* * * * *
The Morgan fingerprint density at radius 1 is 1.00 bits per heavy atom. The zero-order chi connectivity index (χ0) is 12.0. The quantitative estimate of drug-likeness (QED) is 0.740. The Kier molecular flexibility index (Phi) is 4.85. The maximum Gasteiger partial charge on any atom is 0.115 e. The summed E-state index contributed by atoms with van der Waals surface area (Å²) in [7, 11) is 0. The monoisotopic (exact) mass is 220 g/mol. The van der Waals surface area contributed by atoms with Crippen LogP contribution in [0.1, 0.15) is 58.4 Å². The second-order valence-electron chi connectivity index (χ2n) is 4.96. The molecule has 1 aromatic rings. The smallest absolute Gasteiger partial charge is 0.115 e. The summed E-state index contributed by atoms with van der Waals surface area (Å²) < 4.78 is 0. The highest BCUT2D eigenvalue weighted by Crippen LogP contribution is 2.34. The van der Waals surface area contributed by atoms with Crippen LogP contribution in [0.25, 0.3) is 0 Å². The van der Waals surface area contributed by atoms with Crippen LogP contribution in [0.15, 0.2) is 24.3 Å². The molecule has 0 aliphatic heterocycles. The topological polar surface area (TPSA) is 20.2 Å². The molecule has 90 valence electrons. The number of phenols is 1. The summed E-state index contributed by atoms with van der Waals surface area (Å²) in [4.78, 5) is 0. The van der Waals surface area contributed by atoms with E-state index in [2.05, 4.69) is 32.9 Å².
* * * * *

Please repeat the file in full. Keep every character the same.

The Morgan fingerprint density at radius 1 is 1.00 bits per heavy atom. The zero-order chi connectivity index (χ0) is 12.0. The quantitative estimate of drug-likeness (QED) is 0.740. The Kier molecular flexibility index (Phi) is 4.85. The maximum Gasteiger partial charge on any atom is 0.115 e. The summed E-state index contributed by atoms with van der Waals surface area (Å²) in [7, 11) is 0. The monoisotopic (exact) mass is 220 g/mol. The van der Waals surface area contributed by atoms with Crippen LogP contribution in [0.1, 0.15) is 58.4 Å². The second-order valence-electron chi connectivity index (χ2n) is 4.96. The molecule has 1 aromatic rings. The smallest absolute Gasteiger partial charge is 0.115 e. The summed E-state index contributed by atoms with van der Waals surface area (Å²) < 4.78 is 0. The highest BCUT2D eigenvalue weighted by Crippen LogP contribution is 2.34. The van der Waals surface area contributed by atoms with Crippen LogP contribution in [0.25, 0.3) is 0 Å². The van der Waals surface area contributed by atoms with Crippen LogP contribution in [0.15, 0.2) is 24.3 Å². The molecule has 0 aliphatic heterocycles. The topological polar surface area (TPSA) is 20.2 Å². The molecule has 90 valence electrons. The number of phenols is 1. The summed E-state index contributed by atoms with van der Waals surface area (Å²) in [4.78, 5) is 0. The van der Waals surface area contributed by atoms with E-state index in [2.05, 4.69) is 32.9 Å².